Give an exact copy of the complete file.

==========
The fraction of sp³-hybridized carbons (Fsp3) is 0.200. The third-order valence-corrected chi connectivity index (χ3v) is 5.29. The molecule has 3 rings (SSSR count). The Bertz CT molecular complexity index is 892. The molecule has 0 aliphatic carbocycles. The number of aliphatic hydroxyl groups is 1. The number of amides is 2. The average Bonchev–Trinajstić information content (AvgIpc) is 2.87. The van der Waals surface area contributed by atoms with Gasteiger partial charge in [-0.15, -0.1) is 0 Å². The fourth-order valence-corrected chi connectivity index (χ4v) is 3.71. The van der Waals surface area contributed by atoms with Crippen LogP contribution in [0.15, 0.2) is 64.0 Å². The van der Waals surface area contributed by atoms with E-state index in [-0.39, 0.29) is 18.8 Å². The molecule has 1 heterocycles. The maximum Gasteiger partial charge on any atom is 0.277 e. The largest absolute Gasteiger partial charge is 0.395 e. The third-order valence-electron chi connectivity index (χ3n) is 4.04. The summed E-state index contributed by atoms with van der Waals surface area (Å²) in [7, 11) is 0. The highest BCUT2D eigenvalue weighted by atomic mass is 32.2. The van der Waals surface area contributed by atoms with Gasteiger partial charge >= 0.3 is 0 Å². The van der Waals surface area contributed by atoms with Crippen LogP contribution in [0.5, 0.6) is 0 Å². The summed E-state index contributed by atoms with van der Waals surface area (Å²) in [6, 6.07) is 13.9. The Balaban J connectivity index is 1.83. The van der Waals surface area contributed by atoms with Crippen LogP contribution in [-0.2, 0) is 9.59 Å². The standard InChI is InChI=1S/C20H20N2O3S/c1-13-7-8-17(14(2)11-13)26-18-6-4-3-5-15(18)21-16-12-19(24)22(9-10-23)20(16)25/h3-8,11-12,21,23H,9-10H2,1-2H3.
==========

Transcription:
The fraction of sp³-hybridized carbons (Fsp3) is 0.200. The third-order valence-corrected chi connectivity index (χ3v) is 5.29. The molecule has 3 rings (SSSR count). The Bertz CT molecular complexity index is 892. The molecule has 0 aliphatic carbocycles. The number of aliphatic hydroxyl groups is 1. The number of amides is 2. The average Bonchev–Trinajstić information content (AvgIpc) is 2.87. The van der Waals surface area contributed by atoms with Gasteiger partial charge in [-0.15, -0.1) is 0 Å². The fourth-order valence-corrected chi connectivity index (χ4v) is 3.71. The van der Waals surface area contributed by atoms with Crippen LogP contribution in [0.15, 0.2) is 64.0 Å². The van der Waals surface area contributed by atoms with E-state index in [-0.39, 0.29) is 18.8 Å². The molecule has 1 heterocycles. The maximum Gasteiger partial charge on any atom is 0.277 e. The largest absolute Gasteiger partial charge is 0.395 e. The third-order valence-electron chi connectivity index (χ3n) is 4.04. The summed E-state index contributed by atoms with van der Waals surface area (Å²) in [7, 11) is 0. The highest BCUT2D eigenvalue weighted by atomic mass is 32.2. The van der Waals surface area contributed by atoms with Gasteiger partial charge >= 0.3 is 0 Å². The van der Waals surface area contributed by atoms with Crippen LogP contribution in [0.5, 0.6) is 0 Å². The summed E-state index contributed by atoms with van der Waals surface area (Å²) in [6, 6.07) is 13.9. The Balaban J connectivity index is 1.83. The van der Waals surface area contributed by atoms with Crippen LogP contribution in [-0.2, 0) is 9.59 Å². The standard InChI is InChI=1S/C20H20N2O3S/c1-13-7-8-17(14(2)11-13)26-18-6-4-3-5-15(18)21-16-12-19(24)22(9-10-23)20(16)25/h3-8,11-12,21,23H,9-10H2,1-2H3.